Phil Snedecor: Yeah, a little bit of it not the whole thing. It was quite an experience.

Thomas Brown: Yeah. Well let’s switch gears for a second and talk about some of your writing. Particularly your Etude books. They’re pretty much required at a number of universities now and a number of places. I’ve been through them, Joel’s been through some of them.

Phil Snedecor: Have you got Volume 2 yet?

Thomas Brown: No.

Phil Snedecor: We’ll have to fix that before you leave.

Thomas Brown: My favorite is the Low Etudes. Low playing is one of my Achilles heals, it’s always been a problem of mine so I find it’s a really intelligently written book, it doesn’t just stay down the whole time and it really helps to put you in a positive frame of mind about low playing and I really like it. Let’s talk about all of your books because I don’t even know what all of your books are. How many books do you have out now?

Phil Snedecor: Five or six. I’ve got a trombone book which is basically the first lyrical Etudes transcribed for trombone. But there’s Lyrical Trumpet Volume 1 and 2, there’s the Low Etudes for Tuba, there’s Low Etudes for Trumpet, those are the four main ones and then I’ve got another one in the works called Lyrical Orchestral Etudes. So, things on Moller Five [ph] like the lyrical solo from Moller Five I’ve written an entire etude on that. Shostakovich First Symphony [singing] I’ve got a whole etude written on that so there’s going to be one coming out for that.

I’ve got a lot of calls from tuba players wanting me to do the Low Etudes for Tuba Volume 2 so I really want to do that. But it’s fun to write these, I mean they’re just melodies. The cool thing is I don’t have to sit down and work out entire orchestral arrangements of these things or piano arrangements, I just write the melodies and in the end, that’s what we have fun doing as musicians, right. I always thought that etude books were way too technical. I mean with the obvious exceptions, and the ones that were the exceptions were the Longinotti and Shirla [ph] and things like that were fun to play and that’s why people played them year after year after year. I thought I want to write something like that so I guess I’ve done that, in that people are playing them.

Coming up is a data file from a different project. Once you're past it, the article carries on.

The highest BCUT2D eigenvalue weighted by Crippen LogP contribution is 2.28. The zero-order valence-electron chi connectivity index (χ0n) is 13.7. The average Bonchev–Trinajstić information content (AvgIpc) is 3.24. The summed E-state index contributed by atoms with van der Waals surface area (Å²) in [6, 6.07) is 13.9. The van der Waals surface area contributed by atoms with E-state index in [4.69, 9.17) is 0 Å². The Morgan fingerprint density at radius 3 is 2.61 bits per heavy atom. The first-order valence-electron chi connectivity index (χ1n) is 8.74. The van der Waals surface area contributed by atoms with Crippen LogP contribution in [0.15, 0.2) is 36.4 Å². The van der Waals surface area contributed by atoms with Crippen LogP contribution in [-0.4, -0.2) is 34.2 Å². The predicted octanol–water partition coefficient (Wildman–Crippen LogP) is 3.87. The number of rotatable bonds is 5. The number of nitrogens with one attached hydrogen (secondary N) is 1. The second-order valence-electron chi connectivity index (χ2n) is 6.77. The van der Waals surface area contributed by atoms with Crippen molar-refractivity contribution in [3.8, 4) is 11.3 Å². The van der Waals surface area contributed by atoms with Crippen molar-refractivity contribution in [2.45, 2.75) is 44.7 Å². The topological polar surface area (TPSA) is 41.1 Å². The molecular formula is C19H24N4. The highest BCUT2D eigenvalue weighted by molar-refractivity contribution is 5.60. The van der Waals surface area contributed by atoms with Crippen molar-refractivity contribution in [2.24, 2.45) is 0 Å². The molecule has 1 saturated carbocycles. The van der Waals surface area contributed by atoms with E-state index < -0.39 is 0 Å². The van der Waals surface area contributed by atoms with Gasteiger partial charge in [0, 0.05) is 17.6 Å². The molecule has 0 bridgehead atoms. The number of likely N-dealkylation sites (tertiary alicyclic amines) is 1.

Thomas Brown: Absolutely. Yeah, they are a lot of fun to play that’s one of my go to books.

Phil Snedecor: If you like playing it you’re going to learn more from it because you like playing it.

Thomas Brown: Now you’ve done an amazing job. We’ve talked to several of our other brass chatters about freelancing. We just did Allan Dean last month and he talked about freelancing, we talked to Mark Gould about it in the state of the music world and lot of things like if you don’t get an orchestral job or a military band or something that gives you that pension and all that or a university job how do you forge a career? You’ve done quite a bit of freelancing throughout your life in just making a lot of different things work. What’s your advice to people looking to freelance and cobble together a career in music?

Phil Snedecor: Well the first thing you got to realize is you have to be part of the solution, not part of the problem. The problem is there’s a gazillion musicians out there, people with music degrees out there and they’re all wanting people to call them. They are all sitting by their phone going why is my phone not ringing, and that’s part of the problem. Everybody wants jobs but nobody is willing to go out there and make the rain. See you got to go out and make a situation where musicians are employed. That starts with getting either yourself or your group out there playing and creating a job where there were no jobs before and that’s exactly what I did.

I was like well I’m just going to go start playing. Then somebody’s going to hear it and start hiring me or I’m going, so I would go…

Thomas Brown: Seriously, that’s what you did?

Phil Snedecor: Absolutely. You got to go make rain.

Thomas Brown: Can you walk me through what you did, more detail?

Phil Snedecor: Yeah, so let’s just take Washington Symphonic Brass for instance. Okay, so in 1993 we got together and we thought, well we want to play this concert and we’re just going to all do it for free because we want to play at Fanfare Liturgique and some of my arrangements and the Requiem for the End of Time and some other things and we’re just going to play this concert and nobody’s going to get any money and we’re going to invite a bunch of people and we did.